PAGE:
Guild Socialism and the Labour Research Department
The title of this chapter describes its purpose: it is to chronicle, and to some extent to evaluate, two diminutive movements which during part of the first quarter of the present century exercised an influence out of all proportion to the number of their direct adherents. The amount of this influence may seem the more surprising because there was so much duplication in membership. The staff, paid and unpaid, of the Labour Research Department, at least until 1921, were Guild Socialists almost to a man, as were most of the general secretaries of the trade unions, trades and labour councils, and trade-union branches which sustained the L.R.D. with modest affiliation fees. Not all of them, by any means, were enrolled in the tiny paid-up membership (never reaching a thousand) of the National Guilds League; but it was assumed that any N.G.L. member would support the work of the L.R.D., and if he or she lived in London, would join actively in it. For some years, in fact, the two movements were in effect two sides of the same coin — that coin which the war correspondent Henry Nevinson, using a different metaphor, characterised once and for all as The Stage Army of the Good — the Guild movement providing the theory and the propaganda, while the L.R.D. worked at getting out the facts which were to be the sinews of the propagandists’ war.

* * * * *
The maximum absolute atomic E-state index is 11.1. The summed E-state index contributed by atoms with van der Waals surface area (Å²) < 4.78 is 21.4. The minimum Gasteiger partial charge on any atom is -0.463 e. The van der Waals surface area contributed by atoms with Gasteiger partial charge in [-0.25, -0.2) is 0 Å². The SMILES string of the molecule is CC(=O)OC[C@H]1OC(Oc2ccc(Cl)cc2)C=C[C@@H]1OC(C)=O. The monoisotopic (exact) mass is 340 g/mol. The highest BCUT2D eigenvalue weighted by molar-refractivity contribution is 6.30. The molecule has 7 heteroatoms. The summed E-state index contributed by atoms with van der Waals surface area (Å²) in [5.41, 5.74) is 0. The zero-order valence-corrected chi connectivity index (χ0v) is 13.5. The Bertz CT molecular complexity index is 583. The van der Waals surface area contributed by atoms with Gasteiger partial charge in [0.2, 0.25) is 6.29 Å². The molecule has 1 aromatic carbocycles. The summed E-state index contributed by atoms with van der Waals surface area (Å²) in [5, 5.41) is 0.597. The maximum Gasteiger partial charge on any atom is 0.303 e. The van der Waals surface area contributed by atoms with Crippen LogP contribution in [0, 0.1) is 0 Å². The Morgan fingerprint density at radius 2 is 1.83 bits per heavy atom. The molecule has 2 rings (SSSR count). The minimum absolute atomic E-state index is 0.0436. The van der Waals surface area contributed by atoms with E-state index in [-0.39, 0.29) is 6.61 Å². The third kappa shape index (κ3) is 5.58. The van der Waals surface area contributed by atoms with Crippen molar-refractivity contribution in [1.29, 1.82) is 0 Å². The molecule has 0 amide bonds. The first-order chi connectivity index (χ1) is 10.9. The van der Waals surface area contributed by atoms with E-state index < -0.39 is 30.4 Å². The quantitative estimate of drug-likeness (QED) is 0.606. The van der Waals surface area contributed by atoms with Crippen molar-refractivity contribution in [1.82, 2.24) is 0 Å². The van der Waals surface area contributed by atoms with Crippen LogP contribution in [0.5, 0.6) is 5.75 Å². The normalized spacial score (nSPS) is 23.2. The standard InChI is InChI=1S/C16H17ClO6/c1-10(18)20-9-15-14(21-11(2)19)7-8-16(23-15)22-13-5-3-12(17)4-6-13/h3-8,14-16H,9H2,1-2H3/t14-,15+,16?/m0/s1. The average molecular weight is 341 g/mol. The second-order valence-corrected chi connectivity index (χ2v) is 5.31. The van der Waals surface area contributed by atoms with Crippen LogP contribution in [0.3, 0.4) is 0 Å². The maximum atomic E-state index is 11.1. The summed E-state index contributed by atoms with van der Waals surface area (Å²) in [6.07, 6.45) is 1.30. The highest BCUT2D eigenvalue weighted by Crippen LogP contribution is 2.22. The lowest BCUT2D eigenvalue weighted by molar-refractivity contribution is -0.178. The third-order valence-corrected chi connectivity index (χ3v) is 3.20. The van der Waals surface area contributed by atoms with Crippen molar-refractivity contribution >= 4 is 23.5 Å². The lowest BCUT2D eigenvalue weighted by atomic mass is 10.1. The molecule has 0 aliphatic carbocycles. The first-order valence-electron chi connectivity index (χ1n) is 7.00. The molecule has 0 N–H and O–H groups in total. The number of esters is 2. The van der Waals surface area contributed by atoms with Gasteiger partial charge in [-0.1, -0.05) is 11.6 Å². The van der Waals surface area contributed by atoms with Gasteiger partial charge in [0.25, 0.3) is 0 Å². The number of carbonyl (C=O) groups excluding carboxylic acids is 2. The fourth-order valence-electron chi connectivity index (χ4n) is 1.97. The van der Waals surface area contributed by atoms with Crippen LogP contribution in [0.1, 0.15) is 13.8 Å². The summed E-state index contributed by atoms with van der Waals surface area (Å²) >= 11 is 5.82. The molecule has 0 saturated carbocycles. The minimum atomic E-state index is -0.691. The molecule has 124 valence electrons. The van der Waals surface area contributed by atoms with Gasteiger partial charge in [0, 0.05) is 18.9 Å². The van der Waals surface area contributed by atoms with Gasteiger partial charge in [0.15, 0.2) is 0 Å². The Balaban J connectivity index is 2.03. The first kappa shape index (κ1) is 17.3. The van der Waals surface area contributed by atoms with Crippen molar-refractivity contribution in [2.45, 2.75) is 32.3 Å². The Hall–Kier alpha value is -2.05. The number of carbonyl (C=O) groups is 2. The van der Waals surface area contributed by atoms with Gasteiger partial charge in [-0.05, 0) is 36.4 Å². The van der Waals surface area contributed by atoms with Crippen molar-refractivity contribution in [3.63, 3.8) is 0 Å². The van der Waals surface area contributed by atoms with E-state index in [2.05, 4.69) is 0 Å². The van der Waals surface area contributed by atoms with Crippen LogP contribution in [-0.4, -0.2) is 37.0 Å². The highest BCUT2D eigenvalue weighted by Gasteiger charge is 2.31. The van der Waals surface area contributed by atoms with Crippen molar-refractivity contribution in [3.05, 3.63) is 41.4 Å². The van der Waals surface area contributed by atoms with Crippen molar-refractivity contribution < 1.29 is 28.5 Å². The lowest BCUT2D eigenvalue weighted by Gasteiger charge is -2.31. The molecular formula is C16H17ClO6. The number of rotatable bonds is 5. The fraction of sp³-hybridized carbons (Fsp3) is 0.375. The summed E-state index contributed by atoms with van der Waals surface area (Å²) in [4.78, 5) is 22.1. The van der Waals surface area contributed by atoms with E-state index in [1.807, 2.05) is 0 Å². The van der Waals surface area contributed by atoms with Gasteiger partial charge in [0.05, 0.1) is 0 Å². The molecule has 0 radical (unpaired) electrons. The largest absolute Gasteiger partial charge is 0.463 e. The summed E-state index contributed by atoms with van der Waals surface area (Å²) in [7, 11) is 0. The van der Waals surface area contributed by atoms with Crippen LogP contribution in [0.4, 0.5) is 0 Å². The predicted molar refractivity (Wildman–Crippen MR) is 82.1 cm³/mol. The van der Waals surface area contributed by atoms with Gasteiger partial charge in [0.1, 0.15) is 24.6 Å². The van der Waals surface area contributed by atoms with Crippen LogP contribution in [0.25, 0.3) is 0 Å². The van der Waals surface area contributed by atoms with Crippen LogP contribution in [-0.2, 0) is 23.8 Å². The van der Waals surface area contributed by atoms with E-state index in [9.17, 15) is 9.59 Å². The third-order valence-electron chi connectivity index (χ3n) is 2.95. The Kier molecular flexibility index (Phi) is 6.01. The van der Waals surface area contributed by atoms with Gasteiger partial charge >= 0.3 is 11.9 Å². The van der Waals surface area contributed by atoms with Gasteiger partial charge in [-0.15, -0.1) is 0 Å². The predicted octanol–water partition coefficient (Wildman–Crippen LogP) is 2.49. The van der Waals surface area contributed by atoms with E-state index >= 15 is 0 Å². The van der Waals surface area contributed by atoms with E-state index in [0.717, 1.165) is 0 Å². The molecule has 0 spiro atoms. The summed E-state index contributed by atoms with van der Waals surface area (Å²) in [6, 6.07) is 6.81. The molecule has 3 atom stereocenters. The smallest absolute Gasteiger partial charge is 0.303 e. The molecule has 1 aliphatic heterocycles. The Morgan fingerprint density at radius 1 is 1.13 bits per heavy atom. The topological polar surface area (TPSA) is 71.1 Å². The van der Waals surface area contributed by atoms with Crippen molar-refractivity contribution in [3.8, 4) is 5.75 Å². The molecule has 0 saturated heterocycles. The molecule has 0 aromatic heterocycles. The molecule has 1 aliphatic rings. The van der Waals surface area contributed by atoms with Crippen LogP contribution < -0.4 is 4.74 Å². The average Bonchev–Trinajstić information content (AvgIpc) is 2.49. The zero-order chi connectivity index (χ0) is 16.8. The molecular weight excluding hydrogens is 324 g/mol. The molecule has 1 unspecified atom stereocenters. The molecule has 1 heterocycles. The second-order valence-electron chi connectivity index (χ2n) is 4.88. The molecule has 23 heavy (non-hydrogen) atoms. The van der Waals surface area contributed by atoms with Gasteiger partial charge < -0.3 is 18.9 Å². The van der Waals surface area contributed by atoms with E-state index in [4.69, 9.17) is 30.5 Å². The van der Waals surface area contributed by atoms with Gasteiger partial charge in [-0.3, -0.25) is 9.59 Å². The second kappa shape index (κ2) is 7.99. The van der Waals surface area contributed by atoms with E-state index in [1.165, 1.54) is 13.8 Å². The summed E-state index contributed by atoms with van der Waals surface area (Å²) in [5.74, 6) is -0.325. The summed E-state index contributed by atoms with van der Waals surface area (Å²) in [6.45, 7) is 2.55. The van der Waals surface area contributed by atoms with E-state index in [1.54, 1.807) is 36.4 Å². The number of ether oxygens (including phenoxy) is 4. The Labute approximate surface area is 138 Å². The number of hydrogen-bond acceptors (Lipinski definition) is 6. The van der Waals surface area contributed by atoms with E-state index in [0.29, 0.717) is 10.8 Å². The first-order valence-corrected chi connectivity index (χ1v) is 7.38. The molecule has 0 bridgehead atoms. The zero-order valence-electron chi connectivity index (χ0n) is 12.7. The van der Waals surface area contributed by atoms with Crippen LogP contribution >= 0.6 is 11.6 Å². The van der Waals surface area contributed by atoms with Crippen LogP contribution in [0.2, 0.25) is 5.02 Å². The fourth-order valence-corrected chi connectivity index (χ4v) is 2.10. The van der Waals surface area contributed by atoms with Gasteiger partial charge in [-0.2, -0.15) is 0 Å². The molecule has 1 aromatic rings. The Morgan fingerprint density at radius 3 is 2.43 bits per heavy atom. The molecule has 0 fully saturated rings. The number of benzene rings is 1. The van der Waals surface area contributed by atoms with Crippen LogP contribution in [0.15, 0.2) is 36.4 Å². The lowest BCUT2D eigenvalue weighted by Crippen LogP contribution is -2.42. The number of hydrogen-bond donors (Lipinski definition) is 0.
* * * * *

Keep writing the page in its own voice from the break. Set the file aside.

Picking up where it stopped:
KeywordsTrade Union Labour Movement Building Trade Labour History Collective Contract
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